From the museum website, 2 September 2009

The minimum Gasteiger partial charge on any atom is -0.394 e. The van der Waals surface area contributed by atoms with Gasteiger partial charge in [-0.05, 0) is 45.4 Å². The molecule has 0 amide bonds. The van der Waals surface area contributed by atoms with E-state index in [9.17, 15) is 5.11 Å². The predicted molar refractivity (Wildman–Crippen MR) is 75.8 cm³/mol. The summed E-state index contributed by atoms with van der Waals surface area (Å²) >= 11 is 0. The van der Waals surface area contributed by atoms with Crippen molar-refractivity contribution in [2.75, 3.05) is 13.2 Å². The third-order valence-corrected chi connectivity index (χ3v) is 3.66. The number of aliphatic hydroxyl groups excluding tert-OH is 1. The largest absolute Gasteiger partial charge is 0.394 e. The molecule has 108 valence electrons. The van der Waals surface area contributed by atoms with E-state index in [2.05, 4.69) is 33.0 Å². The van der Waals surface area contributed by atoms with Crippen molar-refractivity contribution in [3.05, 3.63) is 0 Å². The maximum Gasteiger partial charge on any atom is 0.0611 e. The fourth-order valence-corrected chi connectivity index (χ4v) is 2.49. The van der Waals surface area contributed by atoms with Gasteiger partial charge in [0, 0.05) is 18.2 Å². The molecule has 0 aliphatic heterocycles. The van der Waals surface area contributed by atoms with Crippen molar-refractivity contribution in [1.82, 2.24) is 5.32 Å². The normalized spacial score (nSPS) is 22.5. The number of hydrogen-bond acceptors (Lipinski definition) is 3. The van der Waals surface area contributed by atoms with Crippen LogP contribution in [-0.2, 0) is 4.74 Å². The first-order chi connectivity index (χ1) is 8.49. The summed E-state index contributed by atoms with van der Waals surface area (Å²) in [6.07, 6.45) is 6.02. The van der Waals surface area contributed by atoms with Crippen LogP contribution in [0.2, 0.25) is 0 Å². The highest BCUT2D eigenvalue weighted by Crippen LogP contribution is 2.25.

The French Romantics and Impressionists counted among their inspirations the art of the Dutch Golden Age, admiring its direct observation of nature and independence from Academic priorities. This fertile period belongs to a longer history of recurrent interest of French artists in the work of their northern cousins in the Low Countries, traced in this selection of works from the Art Centre’s rich holdings in French works on paper. It starts by examining the influence of Pieter Bruegel the Elder (around 1525-1569) on the printmaker Jacques Callot (1620-1687). From the Baroque Era, the work of the renowned landscapist Claude Lorraine (1604-1682) reflects contact with Netherlandish artists in Rome. More direct is Jean-Siméon Chardin’s (1699-1779) orientation toward Dutch genre painting, represented in a fine reproduction engraving. Several prints by Jean-Pierre Norblin (1745-1830) attest to the reputation of Rembrandt (1606-1669) in France in the 1700s, which reached its zenith however more than a century later, with the artists of the Etching Revival who saw the Dutch genius as their lodestar. Works by several members of this movement form the emphasis of this exhibition. More subtle homage surfaces in Édouard Manet’s (1832-1883) depiction of his ailing wife (who happened to be Dutch). A highlight is a series of ten scenes of everyday life by François Bonvin (1817- 1887), recently acquired by the Art Centre.